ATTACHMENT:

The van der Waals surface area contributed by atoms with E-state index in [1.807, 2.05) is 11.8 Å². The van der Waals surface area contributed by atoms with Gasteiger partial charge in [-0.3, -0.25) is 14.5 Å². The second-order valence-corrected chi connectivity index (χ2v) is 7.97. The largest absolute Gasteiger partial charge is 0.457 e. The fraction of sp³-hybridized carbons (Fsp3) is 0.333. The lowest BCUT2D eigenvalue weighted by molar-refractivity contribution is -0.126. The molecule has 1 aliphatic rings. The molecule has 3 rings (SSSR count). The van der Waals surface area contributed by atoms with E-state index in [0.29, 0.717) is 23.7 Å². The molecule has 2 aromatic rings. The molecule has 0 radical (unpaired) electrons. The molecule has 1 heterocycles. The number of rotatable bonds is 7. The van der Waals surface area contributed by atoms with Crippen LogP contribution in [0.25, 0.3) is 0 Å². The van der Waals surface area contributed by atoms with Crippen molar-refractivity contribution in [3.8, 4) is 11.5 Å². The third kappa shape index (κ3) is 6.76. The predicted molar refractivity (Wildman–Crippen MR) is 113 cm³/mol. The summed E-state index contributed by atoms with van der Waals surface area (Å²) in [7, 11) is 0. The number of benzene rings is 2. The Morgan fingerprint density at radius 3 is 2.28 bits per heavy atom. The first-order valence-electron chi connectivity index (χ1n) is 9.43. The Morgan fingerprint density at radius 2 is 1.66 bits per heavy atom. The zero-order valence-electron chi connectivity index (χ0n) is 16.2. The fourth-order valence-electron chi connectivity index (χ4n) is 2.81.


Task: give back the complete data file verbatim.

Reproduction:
The van der Waals surface area contributed by atoms with E-state index in [1.807, 2.05) is 11.8 Å². The van der Waals surface area contributed by atoms with Gasteiger partial charge in [-0.3, -0.25) is 14.5 Å². The second-order valence-corrected chi connectivity index (χ2v) is 7.97. The largest absolute Gasteiger partial charge is 0.457 e. The fraction of sp³-hybridized carbons (Fsp3) is 0.333. The lowest BCUT2D eigenvalue weighted by molar-refractivity contribution is -0.126. The molecule has 1 aliphatic rings. The molecule has 3 rings (SSSR count). The van der Waals surface area contributed by atoms with E-state index in [0.29, 0.717) is 23.7 Å². The molecule has 2 aromatic rings. The molecule has 0 radical (unpaired) electrons. The molecule has 1 heterocycles. The number of rotatable bonds is 7. The van der Waals surface area contributed by atoms with Crippen LogP contribution in [0.25, 0.3) is 0 Å². The van der Waals surface area contributed by atoms with Crippen molar-refractivity contribution in [3.8, 4) is 11.5 Å². The third kappa shape index (κ3) is 6.76. The predicted molar refractivity (Wildman–Crippen MR) is 113 cm³/mol. The summed E-state index contributed by atoms with van der Waals surface area (Å²) in [7, 11) is 0. The number of benzene rings is 2. The Morgan fingerprint density at radius 3 is 2.28 bits per heavy atom. The first-order valence-electron chi connectivity index (χ1n) is 9.43. The Morgan fingerprint density at radius 2 is 1.66 bits per heavy atom. The zero-order valence-electron chi connectivity index (χ0n) is 16.2. The fourth-order valence-electron chi connectivity index (χ4n) is 2.81.